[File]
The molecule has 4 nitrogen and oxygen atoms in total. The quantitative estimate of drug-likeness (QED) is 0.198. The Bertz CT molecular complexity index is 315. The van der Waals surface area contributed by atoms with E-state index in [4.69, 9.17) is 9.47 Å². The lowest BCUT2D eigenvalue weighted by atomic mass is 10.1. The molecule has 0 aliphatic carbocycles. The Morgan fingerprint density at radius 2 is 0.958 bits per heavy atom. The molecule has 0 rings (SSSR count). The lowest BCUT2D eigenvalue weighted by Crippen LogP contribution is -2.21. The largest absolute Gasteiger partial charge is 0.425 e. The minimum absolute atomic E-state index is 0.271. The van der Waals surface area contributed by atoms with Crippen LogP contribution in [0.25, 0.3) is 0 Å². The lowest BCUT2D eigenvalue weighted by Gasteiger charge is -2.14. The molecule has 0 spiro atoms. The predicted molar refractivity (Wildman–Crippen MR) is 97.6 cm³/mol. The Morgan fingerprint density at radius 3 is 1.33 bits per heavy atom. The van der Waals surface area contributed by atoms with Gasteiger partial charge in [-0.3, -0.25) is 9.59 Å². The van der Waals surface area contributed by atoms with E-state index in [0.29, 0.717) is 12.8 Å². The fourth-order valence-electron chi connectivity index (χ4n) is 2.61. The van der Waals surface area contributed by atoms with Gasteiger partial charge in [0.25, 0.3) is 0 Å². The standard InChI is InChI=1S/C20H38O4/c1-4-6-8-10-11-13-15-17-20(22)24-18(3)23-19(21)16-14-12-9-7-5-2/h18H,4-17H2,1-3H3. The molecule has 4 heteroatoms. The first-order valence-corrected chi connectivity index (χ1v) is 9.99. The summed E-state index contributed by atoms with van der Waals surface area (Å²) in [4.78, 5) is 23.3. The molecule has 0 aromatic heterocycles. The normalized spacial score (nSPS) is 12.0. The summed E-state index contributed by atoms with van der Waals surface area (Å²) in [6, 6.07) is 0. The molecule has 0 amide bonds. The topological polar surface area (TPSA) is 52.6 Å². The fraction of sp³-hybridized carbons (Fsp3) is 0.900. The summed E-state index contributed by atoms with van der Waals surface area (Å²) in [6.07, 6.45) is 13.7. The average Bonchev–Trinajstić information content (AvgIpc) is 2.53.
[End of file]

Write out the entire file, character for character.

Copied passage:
The molecule has 4 nitrogen and oxygen atoms in total. The quantitative estimate of drug-likeness (QED) is 0.198. The Bertz CT molecular complexity index is 315. The van der Waals surface area contributed by atoms with E-state index in [4.69, 9.17) is 9.47 Å². The lowest BCUT2D eigenvalue weighted by atomic mass is 10.1. The molecule has 0 aliphatic carbocycles. The Morgan fingerprint density at radius 2 is 0.958 bits per heavy atom. The molecule has 0 rings (SSSR count). The lowest BCUT2D eigenvalue weighted by Crippen LogP contribution is -2.21. The largest absolute Gasteiger partial charge is 0.425 e. The minimum absolute atomic E-state index is 0.271. The van der Waals surface area contributed by atoms with Crippen LogP contribution in [0.25, 0.3) is 0 Å². The lowest BCUT2D eigenvalue weighted by Gasteiger charge is -2.14. The molecule has 0 spiro atoms. The predicted molar refractivity (Wildman–Crippen MR) is 97.6 cm³/mol. The Morgan fingerprint density at radius 3 is 1.33 bits per heavy atom. The van der Waals surface area contributed by atoms with Gasteiger partial charge in [-0.3, -0.25) is 9.59 Å². The van der Waals surface area contributed by atoms with E-state index in [0.29, 0.717) is 12.8 Å². The fourth-order valence-electron chi connectivity index (χ4n) is 2.61. The van der Waals surface area contributed by atoms with Gasteiger partial charge in [0.25, 0.3) is 0 Å². The standard InChI is InChI=1S/C20H38O4/c1-4-6-8-10-11-13-15-17-20(22)24-18(3)23-19(21)16-14-12-9-7-5-2/h18H,4-17H2,1-3H3. The molecule has 4 heteroatoms. The first-order valence-corrected chi connectivity index (χ1v) is 9.99. The summed E-state index contributed by atoms with van der Waals surface area (Å²) in [4.78, 5) is 23.3. The molecule has 0 aromatic heterocycles. The normalized spacial score (nSPS) is 12.0. The summed E-state index contributed by atoms with van der Waals surface area (Å²) in [6, 6.07) is 0. The molecule has 0 amide bonds. The topological polar surface area (TPSA) is 52.6 Å². The fraction of sp³-hybridized carbons (Fsp3) is 0.900. The summed E-state index contributed by atoms with van der Waals surface area (Å²) in [6.07, 6.45) is 13.7. The average Bonchev–Trinajstić information content (AvgIpc) is 2.53.